After a relatively mild start to the season, winter weather has made quite an arrival. Dramatic falls in temperature have driven everyone indoors, working hard to stay warm. For some homeowners, keeping warm in sub-freezing temperatures might involve starting a toasty fire in the wood stove or fireplace. In order to keep these heating appliances safe and functional, they need some regular maintenance. The chimney, in particular, requires a good sweep every year. If it has been more than one year since the last chimney sweep, make it a New Year’s resolution to have it swept soon.
Experts from the National Fire Protection Association say chimneys must be swept at least once per year. For fireplaces and wood stoves that receive a lot of use, the association recommends more frequent sweeps. Chimney sweeps serve a couple vital functions to maintain the safety of the chimney and fireplace. The first role is to remove the creosote buildup inside the chimney. A product of burning wood, creosote is a black and tarry substance that rises through the chimney with the smoke and condenses on the interior surface as it cools. The residue builds on itself with every new fire and can even become so thick that it blocks the air flow through the chimney. A more ominous problem presented by creosote is its high flammability. A stray ember can ignite the creosote, resulting in a chimney fire. Because it burns many times hotter than wood or gas fires, the creosote fire can be difficult to extinguish, as well. Fortunately, chimney fires like this can be prevented by having a chimney sweep performed at least once every year.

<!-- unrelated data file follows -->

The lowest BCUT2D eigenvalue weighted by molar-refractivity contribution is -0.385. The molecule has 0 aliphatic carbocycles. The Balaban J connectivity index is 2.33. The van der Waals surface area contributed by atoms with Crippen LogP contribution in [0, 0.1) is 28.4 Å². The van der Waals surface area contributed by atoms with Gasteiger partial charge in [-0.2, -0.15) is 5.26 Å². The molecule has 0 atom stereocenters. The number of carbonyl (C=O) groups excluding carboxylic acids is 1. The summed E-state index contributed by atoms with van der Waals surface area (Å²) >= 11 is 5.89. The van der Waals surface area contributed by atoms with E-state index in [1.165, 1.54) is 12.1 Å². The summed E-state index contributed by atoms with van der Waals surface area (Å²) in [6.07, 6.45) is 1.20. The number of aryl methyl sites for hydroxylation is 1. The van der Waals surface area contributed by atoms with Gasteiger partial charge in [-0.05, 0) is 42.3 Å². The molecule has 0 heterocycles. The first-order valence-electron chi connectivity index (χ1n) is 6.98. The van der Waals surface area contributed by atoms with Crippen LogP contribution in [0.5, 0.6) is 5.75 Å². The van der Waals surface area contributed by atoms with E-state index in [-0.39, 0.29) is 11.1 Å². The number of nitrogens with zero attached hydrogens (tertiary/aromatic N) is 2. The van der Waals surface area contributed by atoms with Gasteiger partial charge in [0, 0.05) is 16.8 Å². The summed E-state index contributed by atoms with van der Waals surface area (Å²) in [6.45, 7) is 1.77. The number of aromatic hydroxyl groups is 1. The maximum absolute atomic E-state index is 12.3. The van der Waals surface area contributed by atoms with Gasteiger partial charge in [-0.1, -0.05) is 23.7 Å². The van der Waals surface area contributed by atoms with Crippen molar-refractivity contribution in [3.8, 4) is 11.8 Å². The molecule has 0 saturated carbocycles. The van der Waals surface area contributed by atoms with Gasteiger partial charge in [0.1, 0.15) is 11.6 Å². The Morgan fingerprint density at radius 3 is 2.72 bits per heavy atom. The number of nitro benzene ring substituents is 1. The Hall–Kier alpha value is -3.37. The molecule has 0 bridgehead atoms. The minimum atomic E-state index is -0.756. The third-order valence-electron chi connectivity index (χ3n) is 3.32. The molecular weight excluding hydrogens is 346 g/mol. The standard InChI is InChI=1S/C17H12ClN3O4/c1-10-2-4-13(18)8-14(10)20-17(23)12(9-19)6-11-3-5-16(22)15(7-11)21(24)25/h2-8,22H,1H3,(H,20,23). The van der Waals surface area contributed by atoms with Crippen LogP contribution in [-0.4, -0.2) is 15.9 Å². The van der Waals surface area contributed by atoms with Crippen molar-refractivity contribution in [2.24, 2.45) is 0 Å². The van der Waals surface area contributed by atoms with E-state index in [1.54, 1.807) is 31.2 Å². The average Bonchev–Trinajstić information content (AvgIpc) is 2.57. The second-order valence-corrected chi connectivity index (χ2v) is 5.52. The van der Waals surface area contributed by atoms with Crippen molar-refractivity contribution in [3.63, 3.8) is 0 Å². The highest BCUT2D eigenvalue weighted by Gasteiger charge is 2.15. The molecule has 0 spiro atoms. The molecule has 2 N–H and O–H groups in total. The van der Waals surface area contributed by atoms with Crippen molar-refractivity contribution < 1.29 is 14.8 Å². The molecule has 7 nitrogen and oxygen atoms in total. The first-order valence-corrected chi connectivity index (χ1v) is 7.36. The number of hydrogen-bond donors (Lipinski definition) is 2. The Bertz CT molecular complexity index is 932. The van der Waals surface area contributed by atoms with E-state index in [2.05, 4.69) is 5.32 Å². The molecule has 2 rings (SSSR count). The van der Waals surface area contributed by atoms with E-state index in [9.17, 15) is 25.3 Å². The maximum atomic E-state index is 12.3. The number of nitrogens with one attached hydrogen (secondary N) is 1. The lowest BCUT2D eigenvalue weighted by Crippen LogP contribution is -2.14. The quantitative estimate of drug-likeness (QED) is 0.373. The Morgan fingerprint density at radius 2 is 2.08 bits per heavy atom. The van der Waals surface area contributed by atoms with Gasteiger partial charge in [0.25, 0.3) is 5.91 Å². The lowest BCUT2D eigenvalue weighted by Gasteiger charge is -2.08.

The other function of a chimney sweep is to check for and remove any obstructions. A lot of different debris can unintentionally end up stuck in the chimney, but a common issue, especially in the winter months, is animal nesting. With the cold weather, animals like birds and squirrels are on the lookout for a cozy spot to escape the elements, and to them, a warm chimney can seem very ideal. However, this causes some problems. An animal or even just its nest in the chimney can block or greatly reduce the air flow, meaning the smoke and other toxic gases from the fire cannot properly vent out of the house. Instead, the gases flow back into the house, filling the living area with toxins like creosote and carbon monoxide. A simple chimney sweep can locate and clear out dangers like animals in the chimney, preventing health threats from these poisons.
If your chimney has gone over one year without a sweep, or if you suspect it needs some extra attention, do not hesitate to contact a chimney specialist. In fact, this New Year’s resolution could save your life. In the lower Hudson Valley area, contact All Seasons Chimney to schedule a chimney sweep.